homeless individuals was a serious concern in Toronto. Agencies providing services for
homeless people felt inadequately prepared to respond to the crisis and struggled to
obtain guidance and assistance. Fortunately, no homeless person in Toronto contracted
SARS. Nonetheless, service providers and public health officials subsequently
recognized the need for a planning framework specific to the homeless population to
guide future preparedness efforts. The goals of this paper are to identify the unique
challenges related to homeless people that arose during the SARS outbreak and to
outline lessons learned that could contribute to planning for future outbreaks.

Semi-structured face-to-face interviews were conducted with key informants (n=19) to
identify issues related to the homeless population that emerged during the 2003 SARS
outbreak. The core group of key informants were members of a working group
preparing an outbreak response plan for homeless service providers in Toronto. Most of
these individuals had worked directly with the homeless population during the SARS
outbreak. Interviewees were asked to suggest additional key informants. Study
participants included staff and volunteers at shelters (n=4) and drop-in centers (n=4),
clinicians at outreach programs and community health centers (n=4), public health staff
(n=4), shelter and housing staff (n=1), and emergency medical services staff (n=2).
     Interviews were completed by two researchers (CSL, MMH) between July 2005
and March 2006. Interviewees gave verbal informed consent and participated in a
confidential interview lasting about 60 min. This study was approved by the St.
Michael’s Hospital Research Ethics Board and the Institutional Review Board of the
University of Utah School of Medicine.
     Discussions were open-ended and conversational but were framed by an interview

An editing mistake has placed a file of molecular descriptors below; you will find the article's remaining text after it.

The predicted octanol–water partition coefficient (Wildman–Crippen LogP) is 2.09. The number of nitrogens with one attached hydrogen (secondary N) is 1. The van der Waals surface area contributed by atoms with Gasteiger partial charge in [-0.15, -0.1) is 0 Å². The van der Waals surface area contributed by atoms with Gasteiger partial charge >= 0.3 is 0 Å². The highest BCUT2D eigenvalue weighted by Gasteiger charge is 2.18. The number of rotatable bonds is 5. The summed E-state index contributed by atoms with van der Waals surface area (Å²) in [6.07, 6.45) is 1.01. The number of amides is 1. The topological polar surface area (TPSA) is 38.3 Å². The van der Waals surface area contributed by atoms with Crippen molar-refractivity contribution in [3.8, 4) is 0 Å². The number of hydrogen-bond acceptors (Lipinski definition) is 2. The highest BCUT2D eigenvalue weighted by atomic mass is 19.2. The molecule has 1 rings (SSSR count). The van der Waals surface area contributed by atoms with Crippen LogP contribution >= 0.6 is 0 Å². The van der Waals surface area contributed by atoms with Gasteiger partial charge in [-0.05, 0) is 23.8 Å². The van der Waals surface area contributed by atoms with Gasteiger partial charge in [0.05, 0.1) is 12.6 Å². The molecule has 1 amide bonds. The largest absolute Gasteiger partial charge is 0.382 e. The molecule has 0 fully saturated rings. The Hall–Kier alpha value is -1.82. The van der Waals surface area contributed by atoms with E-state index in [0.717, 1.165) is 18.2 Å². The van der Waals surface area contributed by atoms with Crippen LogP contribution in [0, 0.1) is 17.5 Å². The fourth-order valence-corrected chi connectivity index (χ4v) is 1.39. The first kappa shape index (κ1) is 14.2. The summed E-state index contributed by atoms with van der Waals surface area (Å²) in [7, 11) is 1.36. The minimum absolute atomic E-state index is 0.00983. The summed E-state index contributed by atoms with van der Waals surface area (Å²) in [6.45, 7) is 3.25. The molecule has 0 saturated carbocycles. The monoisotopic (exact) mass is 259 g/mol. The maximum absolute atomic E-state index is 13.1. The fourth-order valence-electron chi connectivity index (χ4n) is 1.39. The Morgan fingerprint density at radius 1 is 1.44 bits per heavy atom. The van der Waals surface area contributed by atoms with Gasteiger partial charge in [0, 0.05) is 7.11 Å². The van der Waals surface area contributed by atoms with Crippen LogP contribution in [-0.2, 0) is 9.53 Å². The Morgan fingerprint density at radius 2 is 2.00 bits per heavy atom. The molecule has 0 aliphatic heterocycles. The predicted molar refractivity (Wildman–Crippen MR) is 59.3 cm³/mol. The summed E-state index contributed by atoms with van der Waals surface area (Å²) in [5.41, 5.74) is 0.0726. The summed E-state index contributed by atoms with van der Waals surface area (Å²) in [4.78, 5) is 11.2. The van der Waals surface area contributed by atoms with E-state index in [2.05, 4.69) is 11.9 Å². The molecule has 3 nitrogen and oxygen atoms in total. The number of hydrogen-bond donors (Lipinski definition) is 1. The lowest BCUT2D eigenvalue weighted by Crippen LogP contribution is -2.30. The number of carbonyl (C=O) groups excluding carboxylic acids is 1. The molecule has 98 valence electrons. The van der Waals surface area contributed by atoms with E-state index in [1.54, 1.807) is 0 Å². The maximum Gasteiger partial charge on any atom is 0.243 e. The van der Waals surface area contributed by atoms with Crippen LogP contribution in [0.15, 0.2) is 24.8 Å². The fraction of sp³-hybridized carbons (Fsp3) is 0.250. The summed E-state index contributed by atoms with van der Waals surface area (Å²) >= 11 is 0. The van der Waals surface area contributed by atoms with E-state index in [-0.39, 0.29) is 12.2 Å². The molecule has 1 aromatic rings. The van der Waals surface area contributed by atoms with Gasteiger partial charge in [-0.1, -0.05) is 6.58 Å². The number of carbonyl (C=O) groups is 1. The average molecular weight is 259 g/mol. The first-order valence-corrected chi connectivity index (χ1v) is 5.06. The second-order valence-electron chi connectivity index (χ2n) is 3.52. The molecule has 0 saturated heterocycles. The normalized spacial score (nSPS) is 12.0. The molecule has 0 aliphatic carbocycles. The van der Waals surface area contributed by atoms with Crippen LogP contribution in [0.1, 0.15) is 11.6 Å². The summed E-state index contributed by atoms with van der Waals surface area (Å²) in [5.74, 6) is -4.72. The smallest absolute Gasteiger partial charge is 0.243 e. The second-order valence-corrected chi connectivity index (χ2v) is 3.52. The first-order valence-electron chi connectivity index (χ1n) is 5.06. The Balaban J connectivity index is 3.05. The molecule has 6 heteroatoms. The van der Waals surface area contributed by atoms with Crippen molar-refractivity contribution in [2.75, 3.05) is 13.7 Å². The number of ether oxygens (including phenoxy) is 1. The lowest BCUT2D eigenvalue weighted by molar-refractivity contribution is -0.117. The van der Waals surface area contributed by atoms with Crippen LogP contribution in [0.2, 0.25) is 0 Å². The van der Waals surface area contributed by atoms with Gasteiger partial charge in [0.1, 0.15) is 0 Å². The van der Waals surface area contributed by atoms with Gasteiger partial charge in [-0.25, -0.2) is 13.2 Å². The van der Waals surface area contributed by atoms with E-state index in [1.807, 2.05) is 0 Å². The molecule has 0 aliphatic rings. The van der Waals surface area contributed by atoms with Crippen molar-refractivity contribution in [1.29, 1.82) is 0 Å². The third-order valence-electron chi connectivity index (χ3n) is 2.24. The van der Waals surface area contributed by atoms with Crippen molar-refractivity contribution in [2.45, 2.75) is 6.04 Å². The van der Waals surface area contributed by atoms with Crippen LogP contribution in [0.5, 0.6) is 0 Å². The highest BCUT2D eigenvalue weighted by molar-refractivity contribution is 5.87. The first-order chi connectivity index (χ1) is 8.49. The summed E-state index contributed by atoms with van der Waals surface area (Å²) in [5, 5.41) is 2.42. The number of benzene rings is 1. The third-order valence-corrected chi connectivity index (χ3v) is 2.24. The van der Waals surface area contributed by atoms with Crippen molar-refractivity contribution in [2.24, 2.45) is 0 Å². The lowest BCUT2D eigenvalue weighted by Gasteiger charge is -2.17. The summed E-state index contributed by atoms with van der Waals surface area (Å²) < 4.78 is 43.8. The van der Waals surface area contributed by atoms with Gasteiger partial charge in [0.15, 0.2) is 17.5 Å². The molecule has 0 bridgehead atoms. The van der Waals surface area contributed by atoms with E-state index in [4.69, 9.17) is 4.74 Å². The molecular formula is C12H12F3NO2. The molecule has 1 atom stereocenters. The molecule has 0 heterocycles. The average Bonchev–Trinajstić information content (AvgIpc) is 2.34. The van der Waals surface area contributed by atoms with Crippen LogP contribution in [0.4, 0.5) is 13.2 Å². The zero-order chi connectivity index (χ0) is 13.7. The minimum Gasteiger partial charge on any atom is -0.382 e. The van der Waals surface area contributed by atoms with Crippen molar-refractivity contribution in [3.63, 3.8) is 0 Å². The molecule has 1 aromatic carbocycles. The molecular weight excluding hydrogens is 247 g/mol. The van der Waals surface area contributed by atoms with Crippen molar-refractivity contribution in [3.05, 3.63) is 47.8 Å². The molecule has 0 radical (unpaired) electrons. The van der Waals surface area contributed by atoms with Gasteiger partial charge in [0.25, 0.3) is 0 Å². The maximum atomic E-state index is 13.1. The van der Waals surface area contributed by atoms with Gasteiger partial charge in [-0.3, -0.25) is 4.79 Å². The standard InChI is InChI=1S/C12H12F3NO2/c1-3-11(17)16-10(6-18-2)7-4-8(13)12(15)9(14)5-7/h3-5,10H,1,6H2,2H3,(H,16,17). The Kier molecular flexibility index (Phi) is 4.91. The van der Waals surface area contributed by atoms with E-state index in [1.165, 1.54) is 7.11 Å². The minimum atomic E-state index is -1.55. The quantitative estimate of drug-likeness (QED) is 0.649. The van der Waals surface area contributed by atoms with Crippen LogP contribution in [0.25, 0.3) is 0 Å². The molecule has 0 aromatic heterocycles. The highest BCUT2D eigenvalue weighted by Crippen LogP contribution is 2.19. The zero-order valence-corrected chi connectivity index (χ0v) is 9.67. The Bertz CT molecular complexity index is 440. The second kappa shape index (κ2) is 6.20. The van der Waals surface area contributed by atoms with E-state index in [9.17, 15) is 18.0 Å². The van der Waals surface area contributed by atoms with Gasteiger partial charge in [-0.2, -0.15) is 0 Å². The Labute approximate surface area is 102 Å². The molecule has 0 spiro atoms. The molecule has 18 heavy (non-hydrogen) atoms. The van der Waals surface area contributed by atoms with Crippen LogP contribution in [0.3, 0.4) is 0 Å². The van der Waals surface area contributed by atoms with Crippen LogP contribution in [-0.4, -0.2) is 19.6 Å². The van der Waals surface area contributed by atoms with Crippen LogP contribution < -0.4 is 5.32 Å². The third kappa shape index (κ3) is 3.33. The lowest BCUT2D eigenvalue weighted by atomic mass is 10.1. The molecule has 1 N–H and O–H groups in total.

instrument with specific questions, prompts, and a topic checklist. Topics included
management of the SARS threat, specific challenges encountered, lessons learned, and
implications for planning for future outbreaks. Detailed notes were taken during
interviews and then jointly reviewed by both interviewers. The following prominent
themes were identified: communication, infection control, isolation and quarantine,
and resource allocation. The research team synthesized and summarized the data.


Nearly all homeless service providers identified communication as a major challenge
(Table 1). They reported receiving inadequate information and few formal directives
on basic policies and response strategies from public health officials, especially during
404                                                                                   LEUNG ET AL.

TABLE 1 SARS and homelessness: challenges, lessons learned, and implications for future

                                                               Lessons learned and implications
Themes              Challenges                                 for future planning

Communication       Inadequate information and                 Designation of a single contact
                      few formal directives provided             person (in public health and/or
                      to homeless service providers              shelter administration) as the
                                                                 main information source for
                                                                 homeless service providers
                    Need for rapid dissemination               Inclusion of all homeless service
                     of updated health advisories                providers in an automated
                     to homeless service providers               email alert system
                    Need for an organizational                 Development of crisis
                     structure within each homeless              management teams at larger
                     service agency to receive official           homeless service agencies.
                     communications and respond to               Identification of staff and/or
                     health emergencies                          volunteers at smaller programs
                                                                 who can receive official
                                                                 communications in a reliable
Infection control   Lack of specific guidelines for             Preparation of explicit guidelines